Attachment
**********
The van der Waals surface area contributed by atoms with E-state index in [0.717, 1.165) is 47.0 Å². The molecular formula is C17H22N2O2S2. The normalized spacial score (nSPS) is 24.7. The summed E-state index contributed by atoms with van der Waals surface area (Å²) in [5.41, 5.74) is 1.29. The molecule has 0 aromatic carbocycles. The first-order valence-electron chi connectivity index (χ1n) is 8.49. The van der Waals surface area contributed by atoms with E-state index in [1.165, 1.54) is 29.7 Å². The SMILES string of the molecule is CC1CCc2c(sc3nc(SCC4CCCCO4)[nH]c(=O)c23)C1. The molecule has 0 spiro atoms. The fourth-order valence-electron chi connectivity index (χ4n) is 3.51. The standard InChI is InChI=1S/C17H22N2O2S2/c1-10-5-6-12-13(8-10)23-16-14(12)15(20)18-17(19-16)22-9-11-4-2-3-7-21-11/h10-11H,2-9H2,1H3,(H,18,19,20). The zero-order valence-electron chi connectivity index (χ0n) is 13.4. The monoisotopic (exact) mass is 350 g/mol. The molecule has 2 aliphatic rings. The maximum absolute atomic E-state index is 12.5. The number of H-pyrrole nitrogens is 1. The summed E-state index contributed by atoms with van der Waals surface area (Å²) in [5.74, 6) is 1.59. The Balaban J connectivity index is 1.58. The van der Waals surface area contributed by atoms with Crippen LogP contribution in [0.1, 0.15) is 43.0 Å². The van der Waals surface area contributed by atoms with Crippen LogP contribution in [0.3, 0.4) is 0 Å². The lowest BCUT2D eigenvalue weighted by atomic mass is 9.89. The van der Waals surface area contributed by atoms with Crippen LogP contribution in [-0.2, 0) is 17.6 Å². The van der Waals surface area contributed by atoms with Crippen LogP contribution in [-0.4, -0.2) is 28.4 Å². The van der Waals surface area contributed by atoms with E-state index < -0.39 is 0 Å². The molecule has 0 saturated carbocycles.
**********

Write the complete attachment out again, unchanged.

The van der Waals surface area contributed by atoms with E-state index in [0.717, 1.165) is 47.0 Å². The molecular formula is C17H22N2O2S2. The normalized spacial score (nSPS) is 24.7. The summed E-state index contributed by atoms with van der Waals surface area (Å²) in [5.41, 5.74) is 1.29. The molecule has 0 aromatic carbocycles. The first-order valence-electron chi connectivity index (χ1n) is 8.49. The van der Waals surface area contributed by atoms with E-state index in [1.165, 1.54) is 29.7 Å². The SMILES string of the molecule is CC1CCc2c(sc3nc(SCC4CCCCO4)[nH]c(=O)c23)C1. The molecule has 0 spiro atoms. The fourth-order valence-electron chi connectivity index (χ4n) is 3.51. The standard InChI is InChI=1S/C17H22N2O2S2/c1-10-5-6-12-13(8-10)23-16-14(12)15(20)18-17(19-16)22-9-11-4-2-3-7-21-11/h10-11H,2-9H2,1H3,(H,18,19,20). The zero-order valence-electron chi connectivity index (χ0n) is 13.4. The monoisotopic (exact) mass is 350 g/mol. The molecule has 2 aliphatic rings. The maximum absolute atomic E-state index is 12.5. The number of H-pyrrole nitrogens is 1. The summed E-state index contributed by atoms with van der Waals surface area (Å²) in [5.74, 6) is 1.59. The Balaban J connectivity index is 1.58. The van der Waals surface area contributed by atoms with Crippen LogP contribution in [0.1, 0.15) is 43.0 Å². The van der Waals surface area contributed by atoms with Crippen LogP contribution in [0.3, 0.4) is 0 Å². The lowest BCUT2D eigenvalue weighted by atomic mass is 9.89. The van der Waals surface area contributed by atoms with Crippen LogP contribution in [-0.2, 0) is 17.6 Å². The van der Waals surface area contributed by atoms with Crippen LogP contribution in [-0.4, -0.2) is 28.4 Å². The van der Waals surface area contributed by atoms with E-state index < -0.39 is 0 Å². The molecule has 0 saturated carbocycles.